VR has led an interesting life in gaming. Fundamentally impressive tech, VR headsets have opened up a new and exciting way to explore video game worlds. Unfortunately, they remain held back by prohibitively high costs and, in some cases, space restrictions. It’s safe to say that, while VR gaming is far from dead, it’s also never quite made it to the mainstream. Discounts on the PSVR and cheaper alternatives like LABO VR have opened up the field a bit, but it’s still a big ask for most players to drop $200+ on a single piece of tech. Thankfully there are alternatives for the future of VR, and some of them look very bright indeed.
VR escape rooms
We recently had the chance to try out the Huxley VR escape room at Omescape London, and it’s safe to say we came away pretty impressed. Traditional escape rooms — themed rooms which task teams of players to solve a series of mental and physical puzzles to escape within a time limit — have blossomed in popularity over the last few years, with venues popping up in major cities worldwide. A select few have recently also begun to introduce VR rooms offering unique levels developed specifically for the venue. VR might seem a good fit for an Escape Room’s contained environment, but we did have some reservations heading in.
There’s an undeniable physical appeal to escape rooms, which let you pick up, move around and toy with their many props and components. Part of the charm is the ability to search in and around the environment, peering under cabinets, putting pieces together and questioning the meaning of each and every part of your surroundings. VR can replicate some of these elements, but with intangible environments and controllers clasped in each hand, a certain physicality is lost.
Thankfully, our time in Omescape’s Huxley room quickly dispelled any concerns. After a brief period of set up with the backpacks and Vive Pros, our team of four soon found ourselves aboard a spaceship before being beamed down to salvage what we could from the ruins of Earth. VR is immediately immersive in a way that escape rooms typically aren’t. Theme is important, but we’ve never really felt like we were truly trapped in a WW2 bunker or ancient Japanese castle thanks to a few props. During Huxley, our entire team was oohing and aahing with excitement as the opening events unfolded around us. You’re still asked to play along, never straying beyond the boundary markers and avoiding walking through the walls of a maze but, perhaps counterintuitively, there’s far more of a sense of place in the virtual world.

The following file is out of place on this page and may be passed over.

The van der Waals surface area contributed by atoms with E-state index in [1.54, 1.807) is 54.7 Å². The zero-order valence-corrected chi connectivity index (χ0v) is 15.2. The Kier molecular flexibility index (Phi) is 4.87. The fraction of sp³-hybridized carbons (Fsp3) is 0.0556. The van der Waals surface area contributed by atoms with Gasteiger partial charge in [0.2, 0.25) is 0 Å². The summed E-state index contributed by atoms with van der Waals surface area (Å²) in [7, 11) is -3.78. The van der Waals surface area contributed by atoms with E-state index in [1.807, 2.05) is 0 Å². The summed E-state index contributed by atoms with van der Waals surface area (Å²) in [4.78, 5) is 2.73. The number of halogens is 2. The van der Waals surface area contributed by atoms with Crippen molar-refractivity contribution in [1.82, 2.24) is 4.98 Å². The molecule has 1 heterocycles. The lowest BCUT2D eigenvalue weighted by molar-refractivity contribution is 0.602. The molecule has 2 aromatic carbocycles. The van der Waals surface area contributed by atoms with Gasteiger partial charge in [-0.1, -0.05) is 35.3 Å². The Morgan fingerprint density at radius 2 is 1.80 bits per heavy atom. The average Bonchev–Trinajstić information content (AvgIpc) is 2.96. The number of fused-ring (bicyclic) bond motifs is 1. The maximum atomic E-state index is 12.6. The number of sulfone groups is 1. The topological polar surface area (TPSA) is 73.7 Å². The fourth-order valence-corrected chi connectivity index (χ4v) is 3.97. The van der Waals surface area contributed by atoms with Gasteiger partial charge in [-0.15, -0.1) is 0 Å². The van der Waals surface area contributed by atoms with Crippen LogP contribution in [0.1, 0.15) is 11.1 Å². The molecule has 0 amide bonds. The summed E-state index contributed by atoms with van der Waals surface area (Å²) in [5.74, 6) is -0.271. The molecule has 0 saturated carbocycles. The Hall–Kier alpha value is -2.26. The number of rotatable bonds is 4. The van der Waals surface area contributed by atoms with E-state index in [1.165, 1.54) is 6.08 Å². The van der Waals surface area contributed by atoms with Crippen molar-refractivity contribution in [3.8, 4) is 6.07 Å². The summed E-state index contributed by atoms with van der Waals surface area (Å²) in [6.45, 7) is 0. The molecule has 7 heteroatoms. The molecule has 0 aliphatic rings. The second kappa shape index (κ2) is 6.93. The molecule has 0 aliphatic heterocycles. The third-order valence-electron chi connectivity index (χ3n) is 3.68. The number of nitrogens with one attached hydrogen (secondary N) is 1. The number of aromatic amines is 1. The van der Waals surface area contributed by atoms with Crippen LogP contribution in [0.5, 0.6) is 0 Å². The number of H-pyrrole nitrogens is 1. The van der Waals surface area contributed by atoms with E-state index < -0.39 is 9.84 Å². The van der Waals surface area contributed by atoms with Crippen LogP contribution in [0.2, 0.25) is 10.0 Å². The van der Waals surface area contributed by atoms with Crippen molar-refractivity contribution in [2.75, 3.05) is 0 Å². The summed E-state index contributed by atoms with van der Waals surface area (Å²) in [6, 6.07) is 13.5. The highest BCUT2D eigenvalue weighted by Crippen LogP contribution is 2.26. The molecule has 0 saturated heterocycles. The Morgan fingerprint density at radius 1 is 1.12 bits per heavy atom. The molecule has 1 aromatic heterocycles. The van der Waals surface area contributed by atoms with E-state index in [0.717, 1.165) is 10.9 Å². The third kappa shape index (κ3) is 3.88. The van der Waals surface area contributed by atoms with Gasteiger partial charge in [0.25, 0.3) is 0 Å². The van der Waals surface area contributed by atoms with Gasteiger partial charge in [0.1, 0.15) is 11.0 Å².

Making use of the tech
Escape rooms typically take place in contained environments, rarely stretching beyond one or two rooms. Despite being contained to one small room, VR opens up new levels of exploratory freedom. In our game we were able to take elevators to different platforms in a ruined building, teleport through passages of a maze and much, much more. There’s (virtual) room for a huge range of activities thanks to VR’s ability to transport you between so many environments.
There’s also an opportunity here to blend storytelling into the experience. Most escape rooms will introduce you to the scene before leaving you to your own devices, with assistants only chiming in to provide clues when needed. In VR, cutscenes can occur around you, even in response to your actions. The Story of Huxley was nothing to write home about (our assistant literally had to explain the plot to us afterwards) but the potential is there for the future.
Puzzles, too, can take advantage of the VR tech to provide new delights. We’ll avoid sharing many spoilers of the room, but one highlight during the maze mentioned above saw us split into teams of two. To help the other pair navigate we had to physically look up to see their maze and guide them along the path. There’s also a cool opportunity to blend VR with physical interaction here. During key moments of our room a wind machine would activate. It was only a light touch, but it’s already set our minds racing for possibilities in future rooms. There are plenty of ways environmental effects like heating and wind, or even human interaction could be incorporated to elevate VR rooms to an entirely different level.
A virtual gap in the market
When it comes to puzzles there was nothing in Huxley that quite matched the creativity or difficulty encountered in traditional escape rooms, but we’re still in the early stages of the field. VR isn’t going to replace regular escape rooms by any measure, but much like board games offer a tangible alternative to videogames, there’s certainly a market for VR to complement its physical counterpart. We’re already excited to give Huxley 2 a try and see what the designers were able to come up given a second crack at mixing in the technology.
While we’d love to see home VR continue to receive support and development, “experience” style events escape rooms feel like a perfect (not to mention affordable) home for the tech. There’s a great deal of potential for the future of the industry there, provided venues are willing to cough up the expensive initial cost. Word of mouth isn’t likely to sell many $800 headsets, but it can certainly convince people to drop a much more reasonable $30 on a one-off experience. Here's hoping the investment pays off.